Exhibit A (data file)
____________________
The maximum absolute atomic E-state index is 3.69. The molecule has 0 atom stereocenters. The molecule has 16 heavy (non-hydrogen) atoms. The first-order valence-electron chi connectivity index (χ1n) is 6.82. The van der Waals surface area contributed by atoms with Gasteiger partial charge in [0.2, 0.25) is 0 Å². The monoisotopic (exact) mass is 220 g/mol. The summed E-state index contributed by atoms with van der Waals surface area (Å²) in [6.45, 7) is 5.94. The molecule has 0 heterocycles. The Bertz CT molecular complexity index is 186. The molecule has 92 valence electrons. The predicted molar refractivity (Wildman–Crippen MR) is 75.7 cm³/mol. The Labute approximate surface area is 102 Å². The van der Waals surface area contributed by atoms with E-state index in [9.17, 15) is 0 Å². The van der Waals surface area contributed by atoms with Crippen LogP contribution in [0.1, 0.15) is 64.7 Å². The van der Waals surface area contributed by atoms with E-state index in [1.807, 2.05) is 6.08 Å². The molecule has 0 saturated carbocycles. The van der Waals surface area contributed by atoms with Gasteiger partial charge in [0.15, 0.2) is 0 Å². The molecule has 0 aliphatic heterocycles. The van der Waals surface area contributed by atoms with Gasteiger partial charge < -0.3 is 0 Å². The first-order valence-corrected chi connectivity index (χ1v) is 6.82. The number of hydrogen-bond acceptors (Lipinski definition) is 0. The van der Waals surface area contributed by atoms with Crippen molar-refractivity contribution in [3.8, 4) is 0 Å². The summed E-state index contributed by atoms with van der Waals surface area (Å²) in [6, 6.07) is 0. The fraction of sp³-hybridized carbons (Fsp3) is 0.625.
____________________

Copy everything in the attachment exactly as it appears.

The maximum absolute atomic E-state index is 3.69. The molecule has 0 atom stereocenters. The molecule has 16 heavy (non-hydrogen) atoms. The first-order valence-electron chi connectivity index (χ1n) is 6.82. The van der Waals surface area contributed by atoms with Gasteiger partial charge in [0.2, 0.25) is 0 Å². The monoisotopic (exact) mass is 220 g/mol. The summed E-state index contributed by atoms with van der Waals surface area (Å²) in [6.45, 7) is 5.94. The molecule has 0 heterocycles. The Bertz CT molecular complexity index is 186. The molecule has 92 valence electrons. The predicted molar refractivity (Wildman–Crippen MR) is 75.7 cm³/mol. The Labute approximate surface area is 102 Å². The van der Waals surface area contributed by atoms with E-state index in [9.17, 15) is 0 Å². The van der Waals surface area contributed by atoms with Crippen LogP contribution in [0.1, 0.15) is 64.7 Å². The van der Waals surface area contributed by atoms with E-state index in [1.807, 2.05) is 6.08 Å². The molecule has 0 saturated carbocycles. The van der Waals surface area contributed by atoms with Gasteiger partial charge in [0.15, 0.2) is 0 Å². The molecule has 0 aliphatic heterocycles. The van der Waals surface area contributed by atoms with Gasteiger partial charge < -0.3 is 0 Å². The first-order valence-corrected chi connectivity index (χ1v) is 6.82. The number of hydrogen-bond acceptors (Lipinski definition) is 0. The van der Waals surface area contributed by atoms with Crippen molar-refractivity contribution in [3.8, 4) is 0 Å². The summed E-state index contributed by atoms with van der Waals surface area (Å²) in [6, 6.07) is 0. The fraction of sp³-hybridized carbons (Fsp3) is 0.625.